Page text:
At last year’s B.C. Justice Summit, there was a great deal of discussion about the legal system’s inability to meet the requirements of a landmark Supreme Court of Canada decision in 1999 dealing with Indigenous people.
In R. v. Gladue, the court ruled that judges must consider “unique systemic or background factors” that may have resulted in an Aboriginal person coming in contact with the justice system.
According to the proceedings from the B.C. Justice Summit, there are a few hundred Gladue reports being prepared for the courts every year.
But the participants felt that there need to be thousands completed to meet the requirements of the Gladue ruling.
Vancouver Community College’s David Wells, vice president academic and applied research, has a long-standing interest in Indigenous legal issues and attended the B.C. Justice Summit.
“I think the benefit of the summit was to reinforce not only the need for trained Gladue writers but the opportunity to provide a really structured training program that has quality control,” he said. “Ideally, we can move toward some sort of national standard.”
Wells had already been working on a pilot program with the consulting firm IndiGenius & Associates to teach people how to write Gladue reports. It was launched last year with about a dozen students.
A VCC certificate program in Gladue reports—designed for law students, lawyers, advocates, judges, Indigenous court workers, and others with an interest in this topic—is scheduled for an early-2020 launch.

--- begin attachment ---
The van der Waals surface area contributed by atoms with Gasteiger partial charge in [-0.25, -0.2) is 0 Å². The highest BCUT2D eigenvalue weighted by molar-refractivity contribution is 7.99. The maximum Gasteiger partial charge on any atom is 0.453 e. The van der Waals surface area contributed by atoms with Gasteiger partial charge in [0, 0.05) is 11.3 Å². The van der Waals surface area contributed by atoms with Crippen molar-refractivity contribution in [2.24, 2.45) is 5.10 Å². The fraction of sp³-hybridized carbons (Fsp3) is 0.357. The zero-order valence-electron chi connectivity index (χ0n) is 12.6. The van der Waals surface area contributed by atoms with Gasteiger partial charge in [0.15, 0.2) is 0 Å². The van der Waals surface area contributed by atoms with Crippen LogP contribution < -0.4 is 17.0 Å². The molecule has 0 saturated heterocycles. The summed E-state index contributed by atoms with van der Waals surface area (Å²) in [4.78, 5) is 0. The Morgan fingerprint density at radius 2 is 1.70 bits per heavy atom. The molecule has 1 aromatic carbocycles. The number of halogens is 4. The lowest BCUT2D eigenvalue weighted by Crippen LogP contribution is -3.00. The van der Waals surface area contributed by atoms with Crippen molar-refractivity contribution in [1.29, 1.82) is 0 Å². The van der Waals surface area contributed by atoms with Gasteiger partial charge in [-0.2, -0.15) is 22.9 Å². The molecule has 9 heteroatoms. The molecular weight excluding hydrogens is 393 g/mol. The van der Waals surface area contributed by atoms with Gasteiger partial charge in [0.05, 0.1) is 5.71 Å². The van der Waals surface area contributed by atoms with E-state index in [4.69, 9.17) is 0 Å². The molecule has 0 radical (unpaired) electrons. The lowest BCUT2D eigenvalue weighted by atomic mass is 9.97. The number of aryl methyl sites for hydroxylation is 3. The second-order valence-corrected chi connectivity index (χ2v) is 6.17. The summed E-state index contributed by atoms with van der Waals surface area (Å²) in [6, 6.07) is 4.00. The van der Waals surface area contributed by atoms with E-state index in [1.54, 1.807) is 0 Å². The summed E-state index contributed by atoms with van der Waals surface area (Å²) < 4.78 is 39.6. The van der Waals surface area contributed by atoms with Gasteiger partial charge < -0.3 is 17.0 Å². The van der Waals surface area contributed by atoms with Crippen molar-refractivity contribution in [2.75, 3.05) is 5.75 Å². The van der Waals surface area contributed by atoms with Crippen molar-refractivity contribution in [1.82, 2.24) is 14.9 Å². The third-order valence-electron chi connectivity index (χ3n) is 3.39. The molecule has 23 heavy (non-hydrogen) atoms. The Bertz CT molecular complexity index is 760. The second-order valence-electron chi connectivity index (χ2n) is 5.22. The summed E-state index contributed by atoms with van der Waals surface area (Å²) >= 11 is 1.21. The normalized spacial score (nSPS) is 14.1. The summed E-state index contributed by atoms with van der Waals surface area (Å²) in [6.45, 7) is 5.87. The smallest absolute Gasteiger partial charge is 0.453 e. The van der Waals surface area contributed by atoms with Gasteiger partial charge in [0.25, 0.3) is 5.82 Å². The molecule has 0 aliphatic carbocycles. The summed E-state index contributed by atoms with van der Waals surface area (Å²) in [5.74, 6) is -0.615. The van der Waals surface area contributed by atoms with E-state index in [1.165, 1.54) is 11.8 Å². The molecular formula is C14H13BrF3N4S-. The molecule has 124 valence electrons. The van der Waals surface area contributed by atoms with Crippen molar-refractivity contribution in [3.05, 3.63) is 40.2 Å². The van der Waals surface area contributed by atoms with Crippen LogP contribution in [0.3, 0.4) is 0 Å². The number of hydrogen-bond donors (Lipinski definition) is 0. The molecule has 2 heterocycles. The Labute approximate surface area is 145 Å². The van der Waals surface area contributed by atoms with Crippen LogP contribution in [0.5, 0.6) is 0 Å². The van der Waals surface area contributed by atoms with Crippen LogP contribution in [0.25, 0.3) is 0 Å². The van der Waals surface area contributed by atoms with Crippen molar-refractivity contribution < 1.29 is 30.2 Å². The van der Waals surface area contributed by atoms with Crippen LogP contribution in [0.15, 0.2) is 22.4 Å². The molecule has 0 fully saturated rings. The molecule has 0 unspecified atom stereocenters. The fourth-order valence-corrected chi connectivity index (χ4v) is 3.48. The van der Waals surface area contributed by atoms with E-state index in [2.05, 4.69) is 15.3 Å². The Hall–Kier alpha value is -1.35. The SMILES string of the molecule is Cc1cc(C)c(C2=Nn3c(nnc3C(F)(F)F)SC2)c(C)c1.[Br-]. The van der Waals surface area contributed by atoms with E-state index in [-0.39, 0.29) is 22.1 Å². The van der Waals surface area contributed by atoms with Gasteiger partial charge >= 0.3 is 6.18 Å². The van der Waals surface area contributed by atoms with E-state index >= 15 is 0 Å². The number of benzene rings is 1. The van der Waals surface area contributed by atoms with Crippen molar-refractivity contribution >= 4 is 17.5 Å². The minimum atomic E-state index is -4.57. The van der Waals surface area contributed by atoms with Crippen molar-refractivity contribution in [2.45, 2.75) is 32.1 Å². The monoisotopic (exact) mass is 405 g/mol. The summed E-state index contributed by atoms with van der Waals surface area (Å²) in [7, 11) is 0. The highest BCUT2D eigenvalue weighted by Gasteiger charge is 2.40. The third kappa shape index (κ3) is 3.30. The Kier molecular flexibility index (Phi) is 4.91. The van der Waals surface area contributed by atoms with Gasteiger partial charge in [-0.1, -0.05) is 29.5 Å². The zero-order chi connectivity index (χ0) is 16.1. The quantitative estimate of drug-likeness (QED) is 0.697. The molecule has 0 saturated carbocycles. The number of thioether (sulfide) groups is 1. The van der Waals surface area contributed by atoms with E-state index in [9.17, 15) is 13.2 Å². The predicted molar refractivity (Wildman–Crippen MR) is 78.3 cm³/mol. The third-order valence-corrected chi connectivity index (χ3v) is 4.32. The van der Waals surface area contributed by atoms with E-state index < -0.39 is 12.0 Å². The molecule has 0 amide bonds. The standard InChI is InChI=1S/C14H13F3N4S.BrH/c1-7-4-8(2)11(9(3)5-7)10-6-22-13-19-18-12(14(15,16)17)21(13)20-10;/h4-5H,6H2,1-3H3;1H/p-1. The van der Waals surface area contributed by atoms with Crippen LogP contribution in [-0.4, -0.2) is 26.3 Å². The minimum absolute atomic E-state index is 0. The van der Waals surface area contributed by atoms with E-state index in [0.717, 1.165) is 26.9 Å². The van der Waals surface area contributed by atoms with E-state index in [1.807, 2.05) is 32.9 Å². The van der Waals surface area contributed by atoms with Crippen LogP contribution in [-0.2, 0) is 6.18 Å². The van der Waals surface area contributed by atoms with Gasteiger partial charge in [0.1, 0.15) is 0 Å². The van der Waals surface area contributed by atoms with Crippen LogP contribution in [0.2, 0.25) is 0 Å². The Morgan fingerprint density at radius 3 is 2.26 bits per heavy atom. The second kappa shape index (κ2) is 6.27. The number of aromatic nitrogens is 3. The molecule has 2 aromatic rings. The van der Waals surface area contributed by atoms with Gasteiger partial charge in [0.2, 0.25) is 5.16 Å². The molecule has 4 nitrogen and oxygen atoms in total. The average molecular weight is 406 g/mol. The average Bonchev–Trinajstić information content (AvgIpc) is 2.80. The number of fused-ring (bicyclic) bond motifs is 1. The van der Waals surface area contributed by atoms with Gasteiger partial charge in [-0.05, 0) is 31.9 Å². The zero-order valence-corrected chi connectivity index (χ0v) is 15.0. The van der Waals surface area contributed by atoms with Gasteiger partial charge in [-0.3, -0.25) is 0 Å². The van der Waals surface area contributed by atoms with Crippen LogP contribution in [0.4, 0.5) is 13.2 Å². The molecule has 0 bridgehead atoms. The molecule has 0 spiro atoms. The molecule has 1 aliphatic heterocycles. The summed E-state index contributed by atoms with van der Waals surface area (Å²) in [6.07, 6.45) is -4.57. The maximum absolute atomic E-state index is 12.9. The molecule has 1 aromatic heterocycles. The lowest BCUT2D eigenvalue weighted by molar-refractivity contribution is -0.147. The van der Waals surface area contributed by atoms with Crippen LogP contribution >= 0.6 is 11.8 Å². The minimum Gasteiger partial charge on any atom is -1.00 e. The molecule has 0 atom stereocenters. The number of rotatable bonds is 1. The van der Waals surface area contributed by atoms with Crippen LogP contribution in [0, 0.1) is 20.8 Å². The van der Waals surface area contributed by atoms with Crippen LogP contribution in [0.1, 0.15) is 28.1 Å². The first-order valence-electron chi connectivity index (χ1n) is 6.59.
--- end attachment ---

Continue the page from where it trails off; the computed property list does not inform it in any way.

According to Wells, there will be about six classes and 135 hours of training.
Students will learn about: the impact of colonization; conducting interviews with people who have experienced trauma; and capturing a person’s “sacred story”, which includes discovering experiences that shaped them since childhood.
That would help people assess the qualifications of anyone who holds themselves out to be a writer of Gladue reports.
“It’s commonly used as a presentence report,” Wells explained, adding that it can also be helpful in setting pretrial conditions.
Wells added that a Gladue report might delve into the consequences of the trauma experienced in residential schools for family members and relationships within the community. A judge could then take this into account in setting pretrial conditions or in laying out a suitable resolution, which might involve restorative justice.
“The hope is to build on our collaborations with other institutions and look to see where we can create transferable credits—or create this as part of a larger educational journey for the writers,” Wells said.